The Link Between Exercise and Memory (and Sleep?)
New research shows exercise optimizes the brain for memory consolidation.
Posted July 17, 2018 | Reviewed by Jessica Schrader
Exercise is good for the brain. Your regular jog or spin class benefits memory and executive function. If you do it three or four times a week, exercise also improves your motor skills—anything requiring movement and muscles. Previous research has shown that the timing of the exercise affects how well it helps lay down memories.
But no one knew very much about why this should be so. Now, a new study shows for the first time how exercise changes the brain in ways that might explain why it’s helpful for memory consolidation. “Your brain becomes more efficient,” says Marc Roig, a neuroscientist and physical therapist at McGill University in Montreal who is the senior author on the paper. What’s more, says Roig, the results suggest that a good night’s sleep could an important part of the process.
The paper, published in NeuroImage, and co-authored by Fabien Dal Maso, Bennet Desormeau, and Marie-Hélène Boudrias, focuses on motor learning and memory. Roig and his colleagues work with rehabilitation patients, especially those who’ve suffered a stroke. “The idea is to try to use exercise coupled with motor learning to improve the retention of motor skills in patients,” Roig says. But their findings could apply to sports training as well. And since exercise has been found to improve other kinds of memory, such as visual or verbal memory, the study may have wider implications.
In the first part of the study, Roig and his colleagues confirmed something they’ve found before. A bout of acute exercise immediately after practicing a motor task improved retention 24 hours later. “It seems like you open a window of brain plasticity and that helps what you learn to be consolidated more effectively,” says Roig.
To demonstrate this, they first asked two groups of young adults to learn what was essentially a muscular video game. The participants manipulated a joystick capable of measuring the force of their grip and they had to move a cursor on a computer screen, putting it within specific targets. Immediately after the task, one group exercised hard on a stationary bicycle for fifteen minutes. The other group didn’t exercise. They just sat on the bike without pedaling.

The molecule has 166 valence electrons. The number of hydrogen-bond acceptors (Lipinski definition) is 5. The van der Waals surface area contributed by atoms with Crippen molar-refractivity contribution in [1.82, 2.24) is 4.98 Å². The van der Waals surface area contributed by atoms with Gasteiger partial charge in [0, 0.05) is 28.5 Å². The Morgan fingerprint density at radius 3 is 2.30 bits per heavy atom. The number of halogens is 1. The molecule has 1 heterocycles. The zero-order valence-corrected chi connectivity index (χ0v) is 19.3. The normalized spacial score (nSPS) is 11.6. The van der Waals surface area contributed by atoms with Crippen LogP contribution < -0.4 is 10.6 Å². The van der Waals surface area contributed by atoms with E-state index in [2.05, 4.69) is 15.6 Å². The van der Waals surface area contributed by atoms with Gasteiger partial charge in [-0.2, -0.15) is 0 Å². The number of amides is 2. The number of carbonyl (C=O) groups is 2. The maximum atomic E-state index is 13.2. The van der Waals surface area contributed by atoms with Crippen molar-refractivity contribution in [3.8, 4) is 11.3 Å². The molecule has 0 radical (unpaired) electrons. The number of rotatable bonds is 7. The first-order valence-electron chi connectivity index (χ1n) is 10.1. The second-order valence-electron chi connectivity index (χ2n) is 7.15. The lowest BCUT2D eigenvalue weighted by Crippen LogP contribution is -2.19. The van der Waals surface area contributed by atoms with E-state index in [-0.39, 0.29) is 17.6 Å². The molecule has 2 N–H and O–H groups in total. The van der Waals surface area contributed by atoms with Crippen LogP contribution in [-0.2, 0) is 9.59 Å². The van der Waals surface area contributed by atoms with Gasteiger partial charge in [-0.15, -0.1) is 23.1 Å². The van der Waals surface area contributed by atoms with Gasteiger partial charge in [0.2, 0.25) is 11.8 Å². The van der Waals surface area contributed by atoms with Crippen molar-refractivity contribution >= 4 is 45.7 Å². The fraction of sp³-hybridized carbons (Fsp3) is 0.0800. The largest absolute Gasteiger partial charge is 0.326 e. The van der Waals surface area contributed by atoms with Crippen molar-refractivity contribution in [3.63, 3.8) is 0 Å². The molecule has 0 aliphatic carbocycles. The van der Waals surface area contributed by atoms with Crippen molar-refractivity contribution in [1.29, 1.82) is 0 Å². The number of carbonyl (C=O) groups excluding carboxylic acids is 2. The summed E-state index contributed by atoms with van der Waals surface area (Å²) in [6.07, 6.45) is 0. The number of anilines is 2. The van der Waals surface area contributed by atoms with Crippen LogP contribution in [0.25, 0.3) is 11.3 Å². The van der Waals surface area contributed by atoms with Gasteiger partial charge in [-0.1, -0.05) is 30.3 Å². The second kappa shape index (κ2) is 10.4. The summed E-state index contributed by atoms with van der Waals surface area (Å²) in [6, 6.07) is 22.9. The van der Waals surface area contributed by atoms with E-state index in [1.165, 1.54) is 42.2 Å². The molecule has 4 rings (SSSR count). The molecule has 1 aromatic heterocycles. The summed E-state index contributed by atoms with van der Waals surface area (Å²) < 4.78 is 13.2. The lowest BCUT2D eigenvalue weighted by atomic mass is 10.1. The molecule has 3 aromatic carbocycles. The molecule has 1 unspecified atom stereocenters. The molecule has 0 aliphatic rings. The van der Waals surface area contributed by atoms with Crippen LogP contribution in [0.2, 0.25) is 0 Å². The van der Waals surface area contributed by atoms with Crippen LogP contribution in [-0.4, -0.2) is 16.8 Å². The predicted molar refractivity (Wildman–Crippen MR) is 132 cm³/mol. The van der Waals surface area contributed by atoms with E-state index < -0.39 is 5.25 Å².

To investigate brain activity, the researchers added a simple motor task very like the muscular movements that the game had required. After either exercising or not, the volunteers had to simply grab a joystick and apply a certain amount of force. While they did that, the researchers measured the electrical activity in their brains over the following two hours. “The two hours after are critical for the consolidation of a memory,” Roig says. “In [that time], your brain will decide if it wants to retain this information or not.”
Finally, they asked everyone to return 8 hours and 24 hours later to play the game again. “This is just to measure memory,” Roig says. The entire exercise is similar to being asked to memorize a paragraph and then trying to repeat the paragraph eight and 24 hours later to see how many words you remember. “That’s exactly the same, but in this case it’s a motor task, it’s not a paragraph,” Roig explains.
“What we found was that when they were doing the simpler motor task the brain activity was much lower and the connectivity between different brain areas was much higher [in the exercise group],” Roig says. Specifically, they found an increase in connectivity both within and between hemispheres of the brain and it was especially prevalent in motor-sensory areas, which are in charge of the execution and planning of movements. In addition, “this lower activity and higher connectivity were correlated with how well they remembered the motor task.”
Roig and his colleague suspect this means that exercise streamlines the work the brain has to do to remember something. “What exercise seems to be doing is to reduce the demands of the brain, so memories can be consolidated more efficiently because there is much better connectivity of the different parts of the brain.”
Putting exercise immediately before motor learning can work, too, by the way. But done that way, the exercise must be more moderate or there is a risk of tiring people out so much that they can’t attend to the learning. When Roig has separated the motor learning and exercise by two hours or more, the beneficial effects on retention disappear.
The possible importance of sleep emerges in the last phase of the study. When participants return and play the game eight hours later, the exercise group doesn’t seem to be any better than the control group. In fact, no one is very good. That’s a finding that has shown up in Roig’s previous studies as well. But the next day, 24 hours after the initial learning took place, the group that exercised shows significantly more memory of the skill than the control group. “My hypothesis is there is an interaction between exercise and sleep,” Roig says. “We know that sleep is relevant for memory consolidation and we know that exercise can improve mental consolidation, but what we’re seeing in my studies is that unless you sleep, you don’t benefit from the effects of exercise.”
What Roig calls “the triangle” of exercise, sleep, and memory is relatively unexplored. But not for long. He has just begun a new set of studies that will include monitoring participants while they sleep. “I think maybe exercise changes brain architecture to improve memory, but unless you sleep you don’t see this improvement.”
He won’t be able to say for sure until these next studies are complete, but the next time you want to learn a new skill, why not plan on some exercise afterwards and a good night’s sleep? It couldn’t hurt.
Copyright: Lydia Denworth 2018.